Behavioral detection becomes critical as nation-state hacking capabilities go mainstream

September 26, 2016 | 2 minute read

Sophisticated hacking tools that can penetrate even the most heavily defended organizations are no longer the exclusive property of nation-states. Nation-state hacking has become much more mainstream, meaning Russia, China and the U.S. are not the only entities capable of pulling off advanced attacks using complex hacking tools.

I’ve made this point several times before, but recent events have shown once again how easy it is for any cyber criminal to hack like a nation-state and the financial benefits for nation-state hackers who sell their services.

Nation-state hacking tools are available to anyone

Many nation-state tools and techniques are available on the dark web, giving anyone the means to learn how to hack like a nation-state. You can also pay for the know-how and talent. Many nation-state employees have realized that cyber crime pays much better than the government and sell their hacking services in exchange for a lucrative paycheck.

Or you can get lucky, which is what may have happened to Russian hackers who supposedly stumbled on a computer filled with NSA hacking tools. According to a Reuters story, the Federal Bureau of Investigation is looking into the possibility that a former NSA employee carelessly left the tools on a remote computer after using them for an operation. The tools, which exploit software flaws in hardware from major vendors like Cisco and Fortinet, were posted on public websites last month by a group calling itself Shadow Brokers.

With all these hacking tools readily accessible to any interested hacker (not to mention the repercussions for enterprise information security over the Yahoo data breach), organizations need to re-evaluate how they approach security. Detecting malicious activity by reviewing static properties like MD5 hashes of malware files or domain names of botnet command-and-control servers isn’t effective since nation-state tools were designed to get around these defenses. This means antivirus programs, firewalls and other traditional security tools can’t protect a company from these threats. You can’t detect the bad guys just by looking for indicators of compromise.

Use behavioral analysis to detect, stop attacks

What’s needed is an approach that uses behavioral analysis to discover malicious activity. Information security teams should question that activities that are occurring on their networks. For instance, a scheduled task could be used by attackers to maintain persistence in a network or a PowerShell command that appears legitimate could really be part of a fileless malware attack.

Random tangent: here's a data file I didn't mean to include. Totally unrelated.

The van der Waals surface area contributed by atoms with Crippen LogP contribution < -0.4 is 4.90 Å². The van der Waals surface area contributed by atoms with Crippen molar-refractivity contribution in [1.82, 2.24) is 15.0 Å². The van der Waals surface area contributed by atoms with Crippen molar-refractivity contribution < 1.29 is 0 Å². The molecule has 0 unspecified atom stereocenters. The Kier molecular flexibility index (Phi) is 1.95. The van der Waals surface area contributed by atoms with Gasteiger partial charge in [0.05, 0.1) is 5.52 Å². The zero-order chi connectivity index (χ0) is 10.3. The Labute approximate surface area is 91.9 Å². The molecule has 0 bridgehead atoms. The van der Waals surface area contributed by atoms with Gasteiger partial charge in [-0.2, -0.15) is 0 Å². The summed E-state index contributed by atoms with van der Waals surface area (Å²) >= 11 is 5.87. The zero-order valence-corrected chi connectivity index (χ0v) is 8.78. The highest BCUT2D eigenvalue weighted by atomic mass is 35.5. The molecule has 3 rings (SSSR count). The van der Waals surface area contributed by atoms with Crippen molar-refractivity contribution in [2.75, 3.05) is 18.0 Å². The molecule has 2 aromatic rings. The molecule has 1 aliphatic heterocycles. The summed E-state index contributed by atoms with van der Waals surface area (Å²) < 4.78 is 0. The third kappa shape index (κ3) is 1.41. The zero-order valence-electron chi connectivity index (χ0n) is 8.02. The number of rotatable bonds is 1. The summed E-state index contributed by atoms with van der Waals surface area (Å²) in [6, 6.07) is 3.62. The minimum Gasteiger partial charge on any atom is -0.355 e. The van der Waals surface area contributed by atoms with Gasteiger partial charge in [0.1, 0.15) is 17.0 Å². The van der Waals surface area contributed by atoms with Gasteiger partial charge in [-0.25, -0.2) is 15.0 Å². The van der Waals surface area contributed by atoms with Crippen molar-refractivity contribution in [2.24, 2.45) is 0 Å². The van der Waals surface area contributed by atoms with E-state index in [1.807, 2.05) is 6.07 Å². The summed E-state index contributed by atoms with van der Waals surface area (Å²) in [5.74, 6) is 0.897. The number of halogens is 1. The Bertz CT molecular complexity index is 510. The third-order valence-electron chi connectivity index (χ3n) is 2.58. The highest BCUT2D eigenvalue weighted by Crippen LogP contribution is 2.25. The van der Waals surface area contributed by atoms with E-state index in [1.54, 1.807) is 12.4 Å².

Another point worth mentioning is that nation-state attackers designed attacks to endure an incident response investigation. These techniques are undoubtedly being used by cyber criminals against their targets. Deceptive tactics will be used to make analysts believe they’ve fully shut down a threat when they’ve only discovered and remediated a small portion of a much more complex operation. Malware that’s easy for an analyst to discover and disarm was probably intentionally placed there to give security teams the false impression that they quickly remediated an incident.

Cyber criminals have changed their approach to hacking by adopting nation-state tools and techniques. To stay safe, organizations need to change their defensive techniques to focus on analyzing behavior.

Lior Div is the CEO of Cybereason.

Lior Div
About the Author

Lior Div

Lior Div, CEO and co-founder of Cybereason, began his career and later served as a Commander in the famed Unit 8200. His team conducted nation-state offensive operations with a 100% success rate for penetration of targets. He is a renowned expert in hacking operations, forensics, reverse engineering, malware analysis, cryptography and evasion. Lior has a very unique perspective on the most advanced attack techniques and how to leverage that knowledge to gain an advantage over the adversary. This perspective was key to developing an operation-centric approach to defending against the most advanced attacks and represents the direction security operations must take to ensure a future-ready defense posture.

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